Select Page


Local Work, Statewide Progress

Conservation Districts coordinate financial, technical and educational resources locally for the conservation of soil, water, and other natural resources.  Vermont’s 14 Conservation Districts implement projects and programs to address key local resource concerns.  VACD oversees regional and statewide programming while providing overall leadership and communications support.  Together, the Conservation Districts are making critical and coordinated statewide progress toward the goal of improving water quality and conserving Vermont’s natural resources.

Land Treatment Planning & Conservation Planning

VACD Technical Staff provides technical assistance to landowners and farmers by developing land treatment plans and conservation plans to help protect Vermont’s natural resources.

Nutrient Management Planning Assistance

Conservation Districts assist Small Farm Operations (SFOs) in developing Nutrient Management Plans (NMPs) with the collection of field and farm data, preparation of maps, and organization of records.  Once prepared, farms enroll in the University of Vermont Extension’s winter class called, “Digging In: A Nutrient Management Class for Farmers” and write their own NMPs.

Benefits of having an NMP:

  • Save money – reduce fertilizer costs and increase productivity
  • Gain a better understanding of local ecosystems
  • Helps your farm comply with Vermont’s Required Agricultural Practices (RAPs)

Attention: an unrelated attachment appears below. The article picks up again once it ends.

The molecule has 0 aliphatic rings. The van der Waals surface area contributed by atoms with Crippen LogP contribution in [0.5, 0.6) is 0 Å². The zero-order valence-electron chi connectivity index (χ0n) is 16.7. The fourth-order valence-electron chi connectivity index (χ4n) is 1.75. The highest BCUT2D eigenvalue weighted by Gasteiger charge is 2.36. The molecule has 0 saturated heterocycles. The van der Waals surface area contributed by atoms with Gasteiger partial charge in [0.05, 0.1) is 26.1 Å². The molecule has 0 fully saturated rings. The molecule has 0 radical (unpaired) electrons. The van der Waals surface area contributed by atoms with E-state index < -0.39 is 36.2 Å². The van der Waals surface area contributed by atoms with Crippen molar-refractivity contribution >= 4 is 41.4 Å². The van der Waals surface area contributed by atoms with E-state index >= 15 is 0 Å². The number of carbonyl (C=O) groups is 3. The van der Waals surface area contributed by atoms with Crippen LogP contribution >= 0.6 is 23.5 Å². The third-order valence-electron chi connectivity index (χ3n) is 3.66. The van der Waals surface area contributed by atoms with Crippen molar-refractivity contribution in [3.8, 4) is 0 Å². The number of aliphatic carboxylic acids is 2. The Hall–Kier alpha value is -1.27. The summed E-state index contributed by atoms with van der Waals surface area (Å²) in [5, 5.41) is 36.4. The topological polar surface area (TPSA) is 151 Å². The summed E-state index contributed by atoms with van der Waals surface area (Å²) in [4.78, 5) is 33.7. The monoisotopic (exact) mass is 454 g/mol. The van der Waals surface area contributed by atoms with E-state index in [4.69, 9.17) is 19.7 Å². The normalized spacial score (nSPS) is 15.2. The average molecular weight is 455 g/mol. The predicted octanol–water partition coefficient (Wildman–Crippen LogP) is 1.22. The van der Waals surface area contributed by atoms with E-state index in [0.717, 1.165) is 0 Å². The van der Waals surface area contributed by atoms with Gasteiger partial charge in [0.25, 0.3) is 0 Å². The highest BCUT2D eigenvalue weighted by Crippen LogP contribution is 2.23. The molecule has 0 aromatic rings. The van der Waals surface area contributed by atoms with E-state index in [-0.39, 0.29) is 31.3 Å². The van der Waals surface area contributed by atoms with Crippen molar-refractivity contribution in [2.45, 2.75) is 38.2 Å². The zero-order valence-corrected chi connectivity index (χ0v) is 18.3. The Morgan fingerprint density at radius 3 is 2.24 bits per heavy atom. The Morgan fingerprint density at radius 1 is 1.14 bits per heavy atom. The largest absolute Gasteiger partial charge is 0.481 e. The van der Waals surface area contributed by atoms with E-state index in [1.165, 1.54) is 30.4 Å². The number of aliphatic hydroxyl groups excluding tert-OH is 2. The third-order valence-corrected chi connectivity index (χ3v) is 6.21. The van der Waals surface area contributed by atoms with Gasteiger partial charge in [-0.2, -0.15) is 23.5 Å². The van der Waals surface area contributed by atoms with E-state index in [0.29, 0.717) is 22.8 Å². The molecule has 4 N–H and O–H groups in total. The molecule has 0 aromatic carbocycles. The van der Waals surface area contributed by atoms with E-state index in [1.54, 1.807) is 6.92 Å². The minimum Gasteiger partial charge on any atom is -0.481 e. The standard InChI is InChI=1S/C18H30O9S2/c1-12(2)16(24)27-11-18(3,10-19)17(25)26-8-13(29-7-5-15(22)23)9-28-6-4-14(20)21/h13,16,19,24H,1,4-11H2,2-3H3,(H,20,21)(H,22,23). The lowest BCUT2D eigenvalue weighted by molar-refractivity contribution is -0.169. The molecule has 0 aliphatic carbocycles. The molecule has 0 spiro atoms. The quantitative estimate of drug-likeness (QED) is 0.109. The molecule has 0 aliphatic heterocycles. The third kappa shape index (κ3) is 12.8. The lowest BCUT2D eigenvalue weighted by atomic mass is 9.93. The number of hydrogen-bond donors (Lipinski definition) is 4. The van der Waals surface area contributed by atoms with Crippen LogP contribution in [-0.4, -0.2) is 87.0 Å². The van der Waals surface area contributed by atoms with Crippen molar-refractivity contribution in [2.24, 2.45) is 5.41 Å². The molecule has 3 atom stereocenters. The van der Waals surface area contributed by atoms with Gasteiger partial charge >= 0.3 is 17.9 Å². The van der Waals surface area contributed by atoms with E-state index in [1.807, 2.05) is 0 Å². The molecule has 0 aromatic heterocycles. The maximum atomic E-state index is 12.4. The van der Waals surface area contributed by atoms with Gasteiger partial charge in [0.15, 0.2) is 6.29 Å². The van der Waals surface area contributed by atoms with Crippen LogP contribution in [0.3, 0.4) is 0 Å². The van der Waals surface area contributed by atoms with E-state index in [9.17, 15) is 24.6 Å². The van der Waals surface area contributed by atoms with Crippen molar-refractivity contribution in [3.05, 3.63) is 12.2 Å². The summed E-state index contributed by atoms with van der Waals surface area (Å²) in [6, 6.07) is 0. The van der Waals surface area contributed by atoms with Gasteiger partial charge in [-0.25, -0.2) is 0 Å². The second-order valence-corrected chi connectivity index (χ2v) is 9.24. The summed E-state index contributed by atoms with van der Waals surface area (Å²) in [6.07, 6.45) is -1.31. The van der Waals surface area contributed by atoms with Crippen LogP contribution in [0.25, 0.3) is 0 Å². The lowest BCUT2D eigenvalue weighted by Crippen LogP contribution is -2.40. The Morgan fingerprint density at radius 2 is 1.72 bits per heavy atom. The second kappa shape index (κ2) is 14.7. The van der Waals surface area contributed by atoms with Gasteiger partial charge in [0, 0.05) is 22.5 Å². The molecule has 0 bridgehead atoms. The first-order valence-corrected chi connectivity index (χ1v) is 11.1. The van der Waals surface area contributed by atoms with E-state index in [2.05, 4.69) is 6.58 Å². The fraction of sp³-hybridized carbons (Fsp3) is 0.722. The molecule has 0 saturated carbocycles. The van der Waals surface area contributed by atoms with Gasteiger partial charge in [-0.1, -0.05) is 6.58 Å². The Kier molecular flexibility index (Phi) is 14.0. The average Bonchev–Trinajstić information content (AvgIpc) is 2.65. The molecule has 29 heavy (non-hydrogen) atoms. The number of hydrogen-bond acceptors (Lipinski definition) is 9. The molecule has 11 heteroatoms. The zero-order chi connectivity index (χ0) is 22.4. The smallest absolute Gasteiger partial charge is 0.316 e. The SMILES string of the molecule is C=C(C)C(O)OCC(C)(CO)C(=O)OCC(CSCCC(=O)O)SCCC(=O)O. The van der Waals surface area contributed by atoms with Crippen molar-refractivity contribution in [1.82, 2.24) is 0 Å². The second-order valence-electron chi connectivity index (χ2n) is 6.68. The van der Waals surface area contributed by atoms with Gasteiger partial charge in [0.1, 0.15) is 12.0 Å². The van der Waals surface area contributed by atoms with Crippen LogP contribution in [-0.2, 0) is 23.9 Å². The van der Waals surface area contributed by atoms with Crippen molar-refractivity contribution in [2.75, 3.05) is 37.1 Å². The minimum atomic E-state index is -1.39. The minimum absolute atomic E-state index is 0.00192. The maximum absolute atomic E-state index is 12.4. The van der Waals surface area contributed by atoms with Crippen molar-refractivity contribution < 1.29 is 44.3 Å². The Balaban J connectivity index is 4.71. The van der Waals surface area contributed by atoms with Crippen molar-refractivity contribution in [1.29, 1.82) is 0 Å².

• Creates a more positive public image for your farm by showing your efforts to improve water quality

Small Farm Outreach

The Conservation Districts along with VACD staff are directly assisting farming operations to balance their operation with healthy waterways.  In 2016, twenty VACD technical staff helped farmers plan for and implement conservation practices to improve water quality throughout Vermont and assisted farmers in accessing financial support to complete these practices.

Key Projects and Programs

Stormwater Master Planning

Rainfall in developed areas has unique effects on water quality and the hydrologic balance of a watershed.  Impervious surfaces – including rooftops, roads, sidewalks, parking lots, and compacting soils – increase the amount of water and pollutants entering streams that would otherwise infiltrate into the ground and reduces groundwater recharge.  Conservation Districts work to identify and install Green Stormwater Infrastructure (GSI) practices and stormwater retrofits to increase infiltration, reduce stormwater runoff, and improve water quality.

Green Stormwater Infrastructure

Conservation Districts help provide assistance to communities to develop Stormwater Master Plans (SWMPs) which identify stormwater or erosion problem areas and opportunities for improvements. Districts then coordinate the design and implementation of stormwater practices such as stormwater treatment retrofits, Green Stormwater Infrastructure (GSI), or erosion control practices, and provide outreach to landowners and municipalities to build awareness of the limitations and traditional grey infrastructure and importance of stormwater attenuation and treatment.

Agricultural Water Quality Assistance

Conservation Districts provide assistance to farms to balance productive farming and clean waterways. Our services include assisting farms to develop Nutrient Management Plans, providing outreach to farms on the State’s Required Agricultural Practices (RAPs), making referrals to connect farms to state and federal resources for financial assistance for Best Management Practices (BMPs), and providing equipment to promote Conservation Tillage practices.